A new museum, commemorating war crimes and their victims, has opened in Kabul. The Afghanistan Centre for Memories and Dialogue is dedicated to collecting the stories of survivors and the families of victims of war crimes. Their voices have rarely been heard in recent decades, partly because dealing with the legacy of violations in the conflict – what is known as ‘transitional justice’ – has received only limited government and international support. Transitional justice is again at risk of being marginalised in the current effort to find a peace deal, say AAN’s Ehsan Qaane and Sari Kouvo. Nevertheless, against the odds, there are some efforts, mainly by activists, to promote transitional justice; these efforts could, in an ideal world, be built on. Visitor at the opening of Kabul’s newest museum, the Afghanistan Centre for Memories and Dialogue, which commemorates war crimes and their victims (Photo Hadi Morawej 2019)
This research was supported by the Embassy of Canada in Kabul through its Canada Fund for Local Initiative (CFLI) Programme.
Dr Nik Muhammad Sharif, a survivor of torture, who lost six brothers after the People’s Democratic Party of Afghanistan (PDPA) seized power in the 1978 military coup was one of those speaking at the opening of Kabul’s newest museum. Dr Sharif’s story was riveting. Almost everyone at the inauguration of the Afghanistan Centre for Memories and Dialogue on 14 February 2019 had tears in their eyes. Sharif described his 11 brothers and how they had been enough to form their own football team. They were Kabul champions in 1977. One year later, the PDPA coup took place. In the purges that followed, six of his brothers were killed. Six survived. After the opening ceremony, he described to AAN how he had been forced to witness the torture of one of his brothers, who had been only 17 years old at the time, “This was more painful to me,” he said, “even than my own experiences of torture.”
The Afghanistan Centre for Memories and Dialogue is the fourth war crimes memorial or museum to be opened in Afghanistan since 2001, but is, in two ways, a first. It is the first to be established by a civil society organisation, the Afghanistan Human Rights and Democracy Organisation (AHRDO). (1) It is also the first to emerge through efforts to try to help war crime survivors and the families of victims who did not survive heal from the trauma of their experiences. AHRDO has encouraged survivors and relatives to speak, write and paint about their losses and the pains they have suffered. They then constructed metal or wooden boxes, collected personal objects and deposited these and the stories of the war crimes in the boxes, which were called ‘Memory Boxes’. At the inauguration, AHRDO’s Hussain Saramad, described how this ‘memorialization work’ had, “over the course of eight years, during which hundreds of survivors took part, led to the construction of hundreds of Memory Boxes…” It is these boxes and their contents that are the exhibited of the museum.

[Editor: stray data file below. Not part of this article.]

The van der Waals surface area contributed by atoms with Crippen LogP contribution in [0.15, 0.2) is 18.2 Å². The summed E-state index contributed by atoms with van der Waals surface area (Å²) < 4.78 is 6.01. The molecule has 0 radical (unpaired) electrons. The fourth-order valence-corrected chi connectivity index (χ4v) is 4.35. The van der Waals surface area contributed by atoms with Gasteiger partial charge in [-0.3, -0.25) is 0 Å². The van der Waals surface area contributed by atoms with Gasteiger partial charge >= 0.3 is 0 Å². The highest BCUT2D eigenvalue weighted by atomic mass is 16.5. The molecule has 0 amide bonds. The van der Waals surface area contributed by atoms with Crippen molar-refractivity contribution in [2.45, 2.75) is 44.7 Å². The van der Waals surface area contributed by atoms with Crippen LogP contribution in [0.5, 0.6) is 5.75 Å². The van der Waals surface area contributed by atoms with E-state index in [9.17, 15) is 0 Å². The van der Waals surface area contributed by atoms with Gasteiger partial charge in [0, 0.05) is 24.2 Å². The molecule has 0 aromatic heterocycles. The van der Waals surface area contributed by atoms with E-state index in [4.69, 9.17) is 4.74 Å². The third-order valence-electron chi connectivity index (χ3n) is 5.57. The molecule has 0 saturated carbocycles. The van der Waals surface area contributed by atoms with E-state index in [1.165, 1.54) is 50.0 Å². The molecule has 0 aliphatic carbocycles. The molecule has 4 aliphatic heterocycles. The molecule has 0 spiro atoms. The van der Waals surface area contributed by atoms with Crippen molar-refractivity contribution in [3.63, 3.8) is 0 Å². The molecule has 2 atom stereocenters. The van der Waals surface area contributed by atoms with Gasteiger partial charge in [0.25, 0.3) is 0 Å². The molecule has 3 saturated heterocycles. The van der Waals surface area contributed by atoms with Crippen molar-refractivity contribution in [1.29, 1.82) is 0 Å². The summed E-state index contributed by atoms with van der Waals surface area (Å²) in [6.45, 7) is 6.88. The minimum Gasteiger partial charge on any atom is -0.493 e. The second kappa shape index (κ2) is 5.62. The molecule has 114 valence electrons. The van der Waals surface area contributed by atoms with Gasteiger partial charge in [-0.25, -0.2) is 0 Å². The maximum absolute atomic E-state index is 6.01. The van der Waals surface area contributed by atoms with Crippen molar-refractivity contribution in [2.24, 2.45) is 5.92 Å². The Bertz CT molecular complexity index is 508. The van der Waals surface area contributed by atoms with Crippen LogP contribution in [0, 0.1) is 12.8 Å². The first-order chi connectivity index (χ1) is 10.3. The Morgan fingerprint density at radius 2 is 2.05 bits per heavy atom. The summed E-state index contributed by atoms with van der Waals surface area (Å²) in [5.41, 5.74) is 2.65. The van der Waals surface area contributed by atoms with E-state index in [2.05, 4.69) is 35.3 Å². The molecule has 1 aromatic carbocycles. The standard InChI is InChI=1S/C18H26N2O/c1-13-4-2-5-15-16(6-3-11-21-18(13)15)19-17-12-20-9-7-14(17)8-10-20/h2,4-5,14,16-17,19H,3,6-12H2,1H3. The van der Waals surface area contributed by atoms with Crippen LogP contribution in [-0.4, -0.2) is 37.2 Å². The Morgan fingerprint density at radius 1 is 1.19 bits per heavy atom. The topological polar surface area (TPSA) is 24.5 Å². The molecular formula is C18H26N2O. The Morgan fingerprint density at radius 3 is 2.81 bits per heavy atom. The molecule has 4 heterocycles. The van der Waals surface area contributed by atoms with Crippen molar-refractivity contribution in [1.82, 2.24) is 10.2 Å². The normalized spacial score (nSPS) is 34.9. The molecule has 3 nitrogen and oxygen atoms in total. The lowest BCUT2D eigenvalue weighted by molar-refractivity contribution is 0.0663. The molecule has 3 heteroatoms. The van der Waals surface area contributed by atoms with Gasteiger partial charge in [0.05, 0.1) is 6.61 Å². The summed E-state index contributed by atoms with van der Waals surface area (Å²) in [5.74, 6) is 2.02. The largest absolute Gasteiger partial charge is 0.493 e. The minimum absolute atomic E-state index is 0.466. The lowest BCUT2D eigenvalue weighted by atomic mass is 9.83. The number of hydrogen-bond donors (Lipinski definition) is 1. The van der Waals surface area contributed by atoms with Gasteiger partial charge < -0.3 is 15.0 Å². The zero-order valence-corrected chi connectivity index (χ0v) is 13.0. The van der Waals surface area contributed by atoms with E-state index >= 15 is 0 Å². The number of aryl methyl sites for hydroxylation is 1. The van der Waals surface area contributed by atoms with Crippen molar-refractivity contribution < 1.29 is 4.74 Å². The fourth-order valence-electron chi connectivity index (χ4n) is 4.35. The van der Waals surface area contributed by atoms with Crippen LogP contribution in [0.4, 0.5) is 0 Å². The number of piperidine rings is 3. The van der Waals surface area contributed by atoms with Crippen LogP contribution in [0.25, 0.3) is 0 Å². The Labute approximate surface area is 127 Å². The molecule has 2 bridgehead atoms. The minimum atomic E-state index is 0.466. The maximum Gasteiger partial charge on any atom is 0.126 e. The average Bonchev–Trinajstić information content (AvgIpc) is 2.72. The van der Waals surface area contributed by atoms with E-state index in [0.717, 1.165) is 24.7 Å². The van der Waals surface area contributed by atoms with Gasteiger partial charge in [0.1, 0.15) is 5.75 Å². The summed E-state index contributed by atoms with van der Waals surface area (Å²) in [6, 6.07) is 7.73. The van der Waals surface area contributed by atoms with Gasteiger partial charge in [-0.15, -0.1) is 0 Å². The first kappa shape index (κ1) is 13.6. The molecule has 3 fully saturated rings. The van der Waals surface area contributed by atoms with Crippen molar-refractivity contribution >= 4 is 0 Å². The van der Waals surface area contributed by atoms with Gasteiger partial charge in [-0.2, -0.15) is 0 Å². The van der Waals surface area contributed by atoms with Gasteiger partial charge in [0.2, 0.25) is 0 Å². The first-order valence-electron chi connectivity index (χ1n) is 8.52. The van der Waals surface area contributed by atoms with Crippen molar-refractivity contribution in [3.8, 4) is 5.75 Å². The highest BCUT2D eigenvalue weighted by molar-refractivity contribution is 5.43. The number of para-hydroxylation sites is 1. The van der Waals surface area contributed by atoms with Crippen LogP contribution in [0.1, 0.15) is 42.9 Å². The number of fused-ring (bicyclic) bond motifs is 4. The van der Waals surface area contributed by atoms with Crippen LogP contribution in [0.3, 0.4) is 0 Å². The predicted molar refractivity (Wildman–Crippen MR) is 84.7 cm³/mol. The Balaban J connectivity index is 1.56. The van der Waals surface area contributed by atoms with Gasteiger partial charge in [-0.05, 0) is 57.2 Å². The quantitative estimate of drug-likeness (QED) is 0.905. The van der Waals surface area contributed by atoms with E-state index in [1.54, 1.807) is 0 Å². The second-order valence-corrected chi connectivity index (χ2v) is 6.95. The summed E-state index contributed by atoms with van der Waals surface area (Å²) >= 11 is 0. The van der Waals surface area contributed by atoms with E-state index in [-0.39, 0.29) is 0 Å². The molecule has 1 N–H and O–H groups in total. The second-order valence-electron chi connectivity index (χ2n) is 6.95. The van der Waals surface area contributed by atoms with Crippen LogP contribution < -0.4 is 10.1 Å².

For Hadi Marifat, chairperson of AHRDO, the museum has several aims. At the least, they want to try to ensure “the painful history” is not forgotten. They want also to boost the public and the government’s understanding of the necessity of respecting victims’ memories. One aspect of this, said Marifat, was that the government should not deal with the Taleban – in any future negotiations or talks – behind the back of survivors and victims’ families. (2) In this, he said, the museum was important; in their own small way, they believe it is part of helping find a just and durable peace for Afghanistan.
The museum is one example of how activists are getting on with transitional justice. (For further information about ACDM, see Thomas Ruttig’s reportage in Tageszeitung (Berlin) on 25 February 2019 under the title “Kriegsmuseum in Afghanistan eröffnet: Die Vitrinen von Kabul”, link here. The reportage will be translated into English and republished by AAN.) By ‘transitional justice’, we mean the various mechanisms and processes aimed at getting accountability and justice for war crimes and conflict-related human rights violations, documenting war crimes and survivors’ stories, truth-telling, reparations and the recognition of victims suffering.
In this dispatch, we look at how, as the various parties to the Afghan conflict slowly nudge their way towards formal peace negotiations (see AAN’s analysis here, here and here), the issue of how to deal with the legacy of past war crimes barely features in the discussions. Marifat and other activists assert that this issue has to be part of any peace settlement. We also look at the few transitional justice initiatives that are emerging and at what they tell us about how transitional justice could feature in a future negotiated settlement with the Taleban.
The absence of transitional justice in previous deals and attempts to effect it, anyway